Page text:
iOS, Android • Onirim is a highly-regarded, fast-playing solo card game by Shadi Torbey and Z-Man Games, and is now a highly-regarded, even faster-playing ideal phone game by Asmodee Digital. Perhaps the easiest single-sentence summary for Stately Play readers is this: Card Crawl is more like Onirim than Card Thief, and this stands as a strong compliment to all three games. Card Crawl gave about as much satisfaction as a turn-based game could offer in such a brief playing time, and Onirim gives us decisions with a similar tactical feel and memory element. Card Thief has much in common with Card Crawl, but Tinytouchtales innovated with it enough that a third game could be more similar to their first outing without being redundant. In other words, Onirim fills the same niche as Card Crawl while still being sufficiently distinct to justify itself.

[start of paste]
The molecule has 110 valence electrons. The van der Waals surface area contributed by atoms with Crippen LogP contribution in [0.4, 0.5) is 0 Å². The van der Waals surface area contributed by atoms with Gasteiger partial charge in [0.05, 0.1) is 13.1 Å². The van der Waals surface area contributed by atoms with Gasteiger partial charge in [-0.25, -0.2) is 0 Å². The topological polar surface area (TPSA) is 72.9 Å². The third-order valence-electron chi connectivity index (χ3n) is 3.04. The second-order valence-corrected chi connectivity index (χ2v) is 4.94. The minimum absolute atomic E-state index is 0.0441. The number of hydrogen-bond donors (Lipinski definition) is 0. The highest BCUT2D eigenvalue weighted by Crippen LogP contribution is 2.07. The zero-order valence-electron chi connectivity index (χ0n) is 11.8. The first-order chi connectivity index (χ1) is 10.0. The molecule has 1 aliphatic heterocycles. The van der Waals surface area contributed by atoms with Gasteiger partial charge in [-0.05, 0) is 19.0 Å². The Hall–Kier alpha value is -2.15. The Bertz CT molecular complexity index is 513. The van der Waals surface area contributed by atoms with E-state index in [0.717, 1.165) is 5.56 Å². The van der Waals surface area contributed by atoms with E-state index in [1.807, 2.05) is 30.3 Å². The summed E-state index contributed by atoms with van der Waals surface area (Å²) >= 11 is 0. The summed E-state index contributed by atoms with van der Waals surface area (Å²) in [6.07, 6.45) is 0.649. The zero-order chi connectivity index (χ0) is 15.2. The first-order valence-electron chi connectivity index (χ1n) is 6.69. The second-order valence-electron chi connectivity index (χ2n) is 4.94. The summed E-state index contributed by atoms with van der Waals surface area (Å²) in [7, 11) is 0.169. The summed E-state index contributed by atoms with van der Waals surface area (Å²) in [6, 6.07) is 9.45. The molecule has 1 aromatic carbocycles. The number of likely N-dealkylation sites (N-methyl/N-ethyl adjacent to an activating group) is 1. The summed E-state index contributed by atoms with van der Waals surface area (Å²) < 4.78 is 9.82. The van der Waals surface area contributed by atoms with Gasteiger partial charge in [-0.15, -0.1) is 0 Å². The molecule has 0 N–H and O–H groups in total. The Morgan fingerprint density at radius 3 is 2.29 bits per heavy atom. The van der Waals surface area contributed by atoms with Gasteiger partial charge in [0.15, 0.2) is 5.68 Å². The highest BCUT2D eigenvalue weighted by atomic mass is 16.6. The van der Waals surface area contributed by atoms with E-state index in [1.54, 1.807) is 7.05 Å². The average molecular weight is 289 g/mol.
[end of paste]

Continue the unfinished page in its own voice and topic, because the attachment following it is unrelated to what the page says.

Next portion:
Tabletop • In the comments following our review of Arkham Horror: The Card Game, there was short discussion of Fantasy Flight‘s recent decision to split their rulebooks into two separate tomes, a Learn to Play guide and a Rules Reference. Victory Point Games has done FFG one better. Actually, four better. That’s right, when you pull the lid off of the latest edition of Dawn of the Zeds you’ll find no less than six rulebooks staring you in the face. Six. If the tech writer at VPG was writing A Song of Ice and Fire the series would have ended back in 2005. I’ll admit, the six manuals seemed like a whole lot of overkill until I actually got this to the table. Dawn of the Zeds can be a massive, complex game if you want it to be, or it can be a simple struggle against invading hordes. Either way, it’s harder than hell and hell of a lot of fun.